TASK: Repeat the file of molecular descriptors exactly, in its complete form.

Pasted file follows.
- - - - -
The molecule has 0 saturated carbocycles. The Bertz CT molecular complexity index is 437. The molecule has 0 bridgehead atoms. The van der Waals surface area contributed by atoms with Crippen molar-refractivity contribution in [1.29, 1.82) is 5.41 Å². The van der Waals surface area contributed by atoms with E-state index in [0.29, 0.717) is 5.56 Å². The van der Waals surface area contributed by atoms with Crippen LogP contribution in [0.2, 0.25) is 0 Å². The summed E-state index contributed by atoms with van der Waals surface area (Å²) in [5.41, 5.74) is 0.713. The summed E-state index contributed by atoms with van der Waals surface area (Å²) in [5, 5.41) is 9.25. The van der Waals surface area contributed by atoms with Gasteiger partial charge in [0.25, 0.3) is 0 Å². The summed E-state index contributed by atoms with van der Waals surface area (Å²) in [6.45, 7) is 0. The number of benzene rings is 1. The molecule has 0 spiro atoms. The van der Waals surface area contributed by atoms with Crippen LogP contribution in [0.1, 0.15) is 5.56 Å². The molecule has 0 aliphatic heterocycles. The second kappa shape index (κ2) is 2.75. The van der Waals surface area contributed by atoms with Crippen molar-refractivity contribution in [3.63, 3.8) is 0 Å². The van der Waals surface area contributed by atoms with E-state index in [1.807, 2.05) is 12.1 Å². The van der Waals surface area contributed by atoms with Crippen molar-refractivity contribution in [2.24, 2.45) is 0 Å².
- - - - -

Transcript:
The molecule has 0 saturated carbocycles. The Bertz CT molecular complexity index is 437. The molecule has 0 bridgehead atoms. The van der Waals surface area contributed by atoms with Crippen molar-refractivity contribution in [1.29, 1.82) is 5.41 Å². The van der Waals surface area contributed by atoms with E-state index in [0.29, 0.717) is 5.56 Å². The van der Waals surface area contributed by atoms with Crippen LogP contribution in [0.2, 0.25) is 0 Å². The summed E-state index contributed by atoms with van der Waals surface area (Å²) in [5.41, 5.74) is 0.713. The summed E-state index contributed by atoms with van der Waals surface area (Å²) in [5, 5.41) is 9.25. The van der Waals surface area contributed by atoms with Gasteiger partial charge in [0.25, 0.3) is 0 Å². The summed E-state index contributed by atoms with van der Waals surface area (Å²) in [6.45, 7) is 0. The number of benzene rings is 1. The molecule has 0 spiro atoms. The van der Waals surface area contributed by atoms with Crippen LogP contribution in [0.1, 0.15) is 5.56 Å². The molecule has 0 aliphatic heterocycles. The second kappa shape index (κ2) is 2.75. The van der Waals surface area contributed by atoms with Crippen molar-refractivity contribution in [3.63, 3.8) is 0 Å². The van der Waals surface area contributed by atoms with E-state index in [1.807, 2.05) is 12.1 Å². The van der Waals surface area contributed by atoms with Crippen molar-refractivity contribution in [2.24, 2.45) is 0 Å².